Friday, February 21, 2014

Sportsmanship: A Lesson in Civility from George Washington

I watched the Olympics last night to see the ladies skating long program. Of course, they all are excellent, and as perfect as can be. The scores reveal judging only 10th of points apart! They have all labored over many years to get to the Olympic ice. They all have technical skill but it is the deliverance for a performance that will be remembered. Some of these women have such grace and maturity. I felt the Korean girl expressed this. An Olympic gold champion from the Vancouver games, she was trying for back to back wins. This was her last performance, and she was beautiful with such civility. New girls are coming on all the time, some so very young - sixteen or seventeen. They will have their day, but you can see greatness. They are from many nations, including our own, the USA. But then there are some like US Ashley Wagner, who could learn a less from George Washington in civility and grace.

In 1744, Washington published a dissertation of the rules of civility and decent behavior in company and conversation. Thought the list goes on and on, here are a few that come to mind for Ashley. She is an excellent skater, but she is a winer, complaining that she didn't like the early short program scores, grimacing, thinking she was better than that, and then last night she made a huge display of herself when she completed her program, patting herself on the back, so to speak. Then the scores came, and she was displeased. Today she criticizes the judging. Give me a break. I'm sure these girls know how to play the game, having skated for years. I'm sure the home field has an advantage, but if you're, you're great. If you are transcendent, it shows.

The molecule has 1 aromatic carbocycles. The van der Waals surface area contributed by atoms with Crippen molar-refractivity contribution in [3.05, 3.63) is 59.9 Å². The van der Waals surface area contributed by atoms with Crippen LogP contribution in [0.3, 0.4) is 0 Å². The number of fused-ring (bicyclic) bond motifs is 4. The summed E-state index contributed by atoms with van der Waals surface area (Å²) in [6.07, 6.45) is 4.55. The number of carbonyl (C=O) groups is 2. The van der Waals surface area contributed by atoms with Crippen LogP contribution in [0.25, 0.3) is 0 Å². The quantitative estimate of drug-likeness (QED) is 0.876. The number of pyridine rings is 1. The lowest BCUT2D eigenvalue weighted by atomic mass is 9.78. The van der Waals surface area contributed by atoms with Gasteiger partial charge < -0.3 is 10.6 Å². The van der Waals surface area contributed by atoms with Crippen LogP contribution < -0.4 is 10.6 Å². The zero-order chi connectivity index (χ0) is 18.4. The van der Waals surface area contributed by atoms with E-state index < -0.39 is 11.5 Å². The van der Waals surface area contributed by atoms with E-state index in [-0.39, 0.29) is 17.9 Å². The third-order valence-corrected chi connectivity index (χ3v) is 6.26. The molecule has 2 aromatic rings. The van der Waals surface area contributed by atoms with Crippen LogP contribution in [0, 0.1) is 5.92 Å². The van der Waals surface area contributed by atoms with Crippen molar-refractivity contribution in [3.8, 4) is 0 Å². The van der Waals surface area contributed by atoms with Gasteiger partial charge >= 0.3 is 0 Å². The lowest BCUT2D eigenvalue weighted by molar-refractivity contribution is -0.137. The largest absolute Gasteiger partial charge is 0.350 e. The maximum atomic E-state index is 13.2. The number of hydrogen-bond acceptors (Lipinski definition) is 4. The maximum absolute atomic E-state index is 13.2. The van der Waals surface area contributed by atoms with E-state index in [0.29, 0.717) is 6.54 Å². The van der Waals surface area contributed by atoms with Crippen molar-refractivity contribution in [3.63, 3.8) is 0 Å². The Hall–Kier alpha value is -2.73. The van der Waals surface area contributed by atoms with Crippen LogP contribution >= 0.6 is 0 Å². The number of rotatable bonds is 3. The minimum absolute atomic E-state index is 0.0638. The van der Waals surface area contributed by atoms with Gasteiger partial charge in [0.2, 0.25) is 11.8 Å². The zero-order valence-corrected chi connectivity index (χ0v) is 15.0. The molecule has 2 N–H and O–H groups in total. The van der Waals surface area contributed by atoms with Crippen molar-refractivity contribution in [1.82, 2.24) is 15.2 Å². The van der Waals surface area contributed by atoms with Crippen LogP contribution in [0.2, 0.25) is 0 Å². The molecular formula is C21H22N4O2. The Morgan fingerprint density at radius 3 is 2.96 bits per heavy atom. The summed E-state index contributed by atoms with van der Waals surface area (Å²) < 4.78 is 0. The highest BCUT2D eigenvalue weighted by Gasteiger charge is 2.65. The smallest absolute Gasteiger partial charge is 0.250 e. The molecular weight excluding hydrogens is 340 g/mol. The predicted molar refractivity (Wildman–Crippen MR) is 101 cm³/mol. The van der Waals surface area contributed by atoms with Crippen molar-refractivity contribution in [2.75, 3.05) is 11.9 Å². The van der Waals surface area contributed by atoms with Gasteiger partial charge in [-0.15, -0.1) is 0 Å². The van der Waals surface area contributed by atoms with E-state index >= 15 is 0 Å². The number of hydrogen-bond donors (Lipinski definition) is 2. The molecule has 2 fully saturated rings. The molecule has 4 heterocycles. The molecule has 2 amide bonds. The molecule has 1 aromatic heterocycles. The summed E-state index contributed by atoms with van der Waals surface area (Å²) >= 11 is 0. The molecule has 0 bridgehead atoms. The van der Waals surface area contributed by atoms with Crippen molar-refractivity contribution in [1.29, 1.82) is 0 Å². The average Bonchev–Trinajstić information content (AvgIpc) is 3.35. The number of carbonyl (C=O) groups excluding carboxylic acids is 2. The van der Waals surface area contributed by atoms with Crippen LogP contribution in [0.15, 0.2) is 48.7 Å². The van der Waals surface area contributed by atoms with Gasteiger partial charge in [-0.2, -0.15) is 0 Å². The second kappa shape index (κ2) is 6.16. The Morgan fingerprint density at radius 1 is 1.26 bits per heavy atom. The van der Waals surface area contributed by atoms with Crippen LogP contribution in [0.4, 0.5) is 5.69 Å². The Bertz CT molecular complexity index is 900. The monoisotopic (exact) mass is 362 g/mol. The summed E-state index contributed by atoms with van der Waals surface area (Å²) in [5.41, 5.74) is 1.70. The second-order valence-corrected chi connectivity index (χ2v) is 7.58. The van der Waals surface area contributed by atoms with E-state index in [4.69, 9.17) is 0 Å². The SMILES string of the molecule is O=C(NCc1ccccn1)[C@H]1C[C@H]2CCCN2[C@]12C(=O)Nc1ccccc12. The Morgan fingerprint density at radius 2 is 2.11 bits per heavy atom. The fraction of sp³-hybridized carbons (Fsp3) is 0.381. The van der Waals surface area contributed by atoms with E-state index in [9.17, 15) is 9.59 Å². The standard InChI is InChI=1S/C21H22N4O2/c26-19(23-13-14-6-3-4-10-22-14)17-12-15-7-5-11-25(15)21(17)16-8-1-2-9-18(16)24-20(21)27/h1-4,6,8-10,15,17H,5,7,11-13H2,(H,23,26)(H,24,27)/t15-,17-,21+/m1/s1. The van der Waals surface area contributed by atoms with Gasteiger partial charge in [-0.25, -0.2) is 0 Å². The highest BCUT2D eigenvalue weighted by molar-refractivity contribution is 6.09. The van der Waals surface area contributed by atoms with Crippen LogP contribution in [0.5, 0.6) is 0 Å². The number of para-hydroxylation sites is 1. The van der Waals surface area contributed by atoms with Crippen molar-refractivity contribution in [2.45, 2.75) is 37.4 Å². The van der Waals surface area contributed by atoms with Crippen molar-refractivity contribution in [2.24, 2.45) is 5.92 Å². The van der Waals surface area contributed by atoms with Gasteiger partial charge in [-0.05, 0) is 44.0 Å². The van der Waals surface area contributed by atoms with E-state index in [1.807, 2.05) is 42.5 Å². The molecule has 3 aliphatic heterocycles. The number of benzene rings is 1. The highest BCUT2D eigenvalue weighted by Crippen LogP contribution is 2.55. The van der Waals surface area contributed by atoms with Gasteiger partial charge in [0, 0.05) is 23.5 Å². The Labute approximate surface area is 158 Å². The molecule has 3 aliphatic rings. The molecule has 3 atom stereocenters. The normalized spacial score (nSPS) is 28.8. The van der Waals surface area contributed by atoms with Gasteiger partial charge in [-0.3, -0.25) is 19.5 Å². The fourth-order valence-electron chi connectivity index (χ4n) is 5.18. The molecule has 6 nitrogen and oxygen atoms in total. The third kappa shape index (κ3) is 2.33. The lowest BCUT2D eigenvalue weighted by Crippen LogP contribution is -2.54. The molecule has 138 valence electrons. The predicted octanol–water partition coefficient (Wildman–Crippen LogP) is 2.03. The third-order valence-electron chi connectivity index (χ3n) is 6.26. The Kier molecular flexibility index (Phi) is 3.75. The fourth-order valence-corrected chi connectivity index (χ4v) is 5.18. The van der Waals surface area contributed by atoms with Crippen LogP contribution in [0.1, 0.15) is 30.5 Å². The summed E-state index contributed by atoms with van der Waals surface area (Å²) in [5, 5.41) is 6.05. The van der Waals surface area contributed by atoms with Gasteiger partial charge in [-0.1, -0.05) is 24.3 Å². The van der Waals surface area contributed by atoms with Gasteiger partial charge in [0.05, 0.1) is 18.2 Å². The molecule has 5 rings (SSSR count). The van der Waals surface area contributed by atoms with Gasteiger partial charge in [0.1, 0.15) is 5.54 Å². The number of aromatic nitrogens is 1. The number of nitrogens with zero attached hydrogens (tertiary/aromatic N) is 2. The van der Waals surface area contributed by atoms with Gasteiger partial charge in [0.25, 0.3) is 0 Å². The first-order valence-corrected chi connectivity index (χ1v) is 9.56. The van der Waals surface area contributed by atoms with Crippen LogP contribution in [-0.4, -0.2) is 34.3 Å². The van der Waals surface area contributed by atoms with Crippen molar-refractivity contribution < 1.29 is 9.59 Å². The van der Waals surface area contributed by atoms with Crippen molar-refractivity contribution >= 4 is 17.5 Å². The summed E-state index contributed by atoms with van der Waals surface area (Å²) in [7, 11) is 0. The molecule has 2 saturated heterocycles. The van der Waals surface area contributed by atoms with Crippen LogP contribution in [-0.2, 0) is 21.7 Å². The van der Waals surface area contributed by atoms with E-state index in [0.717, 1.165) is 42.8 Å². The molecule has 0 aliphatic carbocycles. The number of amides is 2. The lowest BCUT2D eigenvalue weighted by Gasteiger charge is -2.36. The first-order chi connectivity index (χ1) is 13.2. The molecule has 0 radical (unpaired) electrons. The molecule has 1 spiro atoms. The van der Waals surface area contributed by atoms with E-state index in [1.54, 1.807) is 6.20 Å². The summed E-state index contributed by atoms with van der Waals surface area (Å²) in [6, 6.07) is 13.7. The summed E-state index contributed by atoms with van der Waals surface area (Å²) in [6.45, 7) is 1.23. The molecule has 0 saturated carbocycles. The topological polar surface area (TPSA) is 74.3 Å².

So, here goes, Ashley:
1) Every Action done in Company, ought to be with Some Sign of Respect, to those that are Present.
2) Show not yourself glad at the Misfortune of another though he were your enemy.
3) Superfluous Complements and all Affectation of Ceremony are to be avoided, yet where due they are not to be Neglected.
4) Take all Admonitions thankfully in what Time or Place Soever given but afterwards not being culpable take a Time & Place convenient to let him him know it that gave them.
5) Let your Conversation be without Malice or Envy, for 'tis a Sign of a Tractable and Commendable Nature: And in all Causes of Passion admit Reason to Govern.
6) Think before you Speak pronounce not imperfectly nor bring out your Words too hastily but orderly & distinctly.

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